Fed up with episodes of cyberbullying, Lodi Unified School District officials are requiring high school athletes and club members to sign a contract vowing not to post inappropriate language or photos online.
The contract, which took effect when the new academic year started July 26, prohibits online posts, Facebook "likes" or retweets of profane or sexual material. It also prohibits demeaning statements about other people.
Lodi school trustees approved the policy in March, and administrators said the contract was fashioned after one used by a Southern California district.
"What's happening at every school, students are using social media to state their opinions, and not always very politely or appropriately," said Bob Lofsted, principal at Lodi High School, one of the district's four high school campuses affected by the policy.
"It's a form of keyboard cowardice to sit back in the safety of your room and say things that you wouldn't say face to face," he said in an interview Tuesday.
But the policy has drawn strong criticism from high school students who say their free-speech rights are being breached by the district. A handful of students waited Tuesday at a district trustees meeting for a chance to express their frustration with the plan.
Brandi Cross, a 17-year-old senior at Bear Creek High School, said before the meeting that she may refuse to sign the contract "since anything could be seen as inappropriate behavior." She is secretary of the school's glee club and treasurer for the lesbian, gay, bisexual and transgender club.
Jacob Williams, opinion editor of Bear Creek's newspaper, The Bruin Voice, wrote in prepared remarks that he is furious at the policy.
Williams' newspaper in May quoted the executive director of the Student Press Law Center, who called the contract "outlandishly illegal" and said many segments are unconstitutional. The Vermont-based center advises student journalists on their First Amendment rights.
Some students said they're fine with the contract.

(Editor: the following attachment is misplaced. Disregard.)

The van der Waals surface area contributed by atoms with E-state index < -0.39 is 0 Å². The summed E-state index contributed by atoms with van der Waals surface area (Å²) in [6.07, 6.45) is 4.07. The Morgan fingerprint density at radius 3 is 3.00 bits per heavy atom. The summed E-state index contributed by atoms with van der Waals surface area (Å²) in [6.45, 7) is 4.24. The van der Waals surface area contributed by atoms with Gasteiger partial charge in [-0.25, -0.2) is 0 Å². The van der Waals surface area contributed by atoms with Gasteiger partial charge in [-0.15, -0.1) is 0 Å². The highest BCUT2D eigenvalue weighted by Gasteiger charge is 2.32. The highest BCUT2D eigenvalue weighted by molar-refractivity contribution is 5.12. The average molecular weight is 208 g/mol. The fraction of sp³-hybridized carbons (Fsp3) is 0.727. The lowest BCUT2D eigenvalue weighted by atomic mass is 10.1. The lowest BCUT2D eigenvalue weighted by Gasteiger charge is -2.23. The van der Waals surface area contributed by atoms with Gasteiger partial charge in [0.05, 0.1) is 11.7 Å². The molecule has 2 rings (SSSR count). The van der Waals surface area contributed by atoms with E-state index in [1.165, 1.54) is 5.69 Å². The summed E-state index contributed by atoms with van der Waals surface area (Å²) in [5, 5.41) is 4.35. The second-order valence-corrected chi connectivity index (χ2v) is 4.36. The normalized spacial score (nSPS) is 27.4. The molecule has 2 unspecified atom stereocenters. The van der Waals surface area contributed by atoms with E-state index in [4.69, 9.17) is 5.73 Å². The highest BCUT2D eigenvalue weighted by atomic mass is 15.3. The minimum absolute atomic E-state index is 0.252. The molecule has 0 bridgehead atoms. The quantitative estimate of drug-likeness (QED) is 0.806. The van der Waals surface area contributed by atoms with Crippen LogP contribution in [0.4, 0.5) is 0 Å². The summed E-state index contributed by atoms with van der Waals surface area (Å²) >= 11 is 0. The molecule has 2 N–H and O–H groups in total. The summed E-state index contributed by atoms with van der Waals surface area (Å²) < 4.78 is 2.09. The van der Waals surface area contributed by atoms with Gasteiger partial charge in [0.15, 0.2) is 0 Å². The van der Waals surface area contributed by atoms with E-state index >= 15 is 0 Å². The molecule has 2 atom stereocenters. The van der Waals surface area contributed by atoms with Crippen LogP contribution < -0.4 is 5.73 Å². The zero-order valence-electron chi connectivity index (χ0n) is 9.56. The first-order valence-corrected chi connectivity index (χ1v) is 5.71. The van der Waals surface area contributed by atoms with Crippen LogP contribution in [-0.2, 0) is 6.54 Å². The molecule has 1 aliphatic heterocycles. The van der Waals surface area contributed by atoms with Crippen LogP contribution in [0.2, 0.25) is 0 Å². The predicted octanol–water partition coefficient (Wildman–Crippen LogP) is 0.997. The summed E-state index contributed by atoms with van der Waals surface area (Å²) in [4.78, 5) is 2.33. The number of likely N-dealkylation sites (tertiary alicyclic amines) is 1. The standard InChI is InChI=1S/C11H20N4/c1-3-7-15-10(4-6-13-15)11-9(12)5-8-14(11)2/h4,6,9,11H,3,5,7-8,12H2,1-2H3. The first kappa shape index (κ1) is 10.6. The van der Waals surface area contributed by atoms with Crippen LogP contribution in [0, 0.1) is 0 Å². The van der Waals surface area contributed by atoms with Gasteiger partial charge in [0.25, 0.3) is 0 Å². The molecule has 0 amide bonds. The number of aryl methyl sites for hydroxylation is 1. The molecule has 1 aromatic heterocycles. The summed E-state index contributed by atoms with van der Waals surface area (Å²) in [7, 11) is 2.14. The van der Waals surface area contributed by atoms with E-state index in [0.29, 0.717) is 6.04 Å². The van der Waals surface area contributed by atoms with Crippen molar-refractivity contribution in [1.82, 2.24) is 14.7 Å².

Amanda Sieglock and Elizabeth Orgon, student leaders at their respective campuses, Tokay and Lodi high schools, attended Tuesday's meeting to report on their schools' activities. Each said in an interview they support the idea that the policy can help prevent cyberbullying.
Under the Lodi district policy, failure to comply could mean a one-time suspension from a game or club activity for the first offense. A second offense could mean a ban from any club event for the year.
Administrators pointed to cases nationally in which suicides occurred after affected students had been bullied.
District leaders said they won't monitor students' social posts but will respond when inappropriate content is brought to their attention.
"We're not NSA," Bill Atterberry, principal at Bear Creek High School, said in an interview, referring to the National Security Agency. "We're not trolling through everybody's personal stuff.
"When a student is being harassed, they bring the evidence in. Then we go in and start looking for verification," Atterberry said.
That approach backfired on one student, according to parent Jana Van Os, whose daughter, Natalia Capovilla, is a junior and a cheerleader at Lodi High.
Her daughter objected to a post she saw, Van Os said. Then she became the target of retaliation when someone anonymously sent a photo of her daughter to administrators.
The photo, Van Os said, showed her daughter with her boyfriend, and she had her tongue out. The mom said the picture was not offensive.
"I told the school I'm the only one who can decide what is sexually inappropriate," she said.
Despite objections, administrators said they're prepared to go forward with the policy.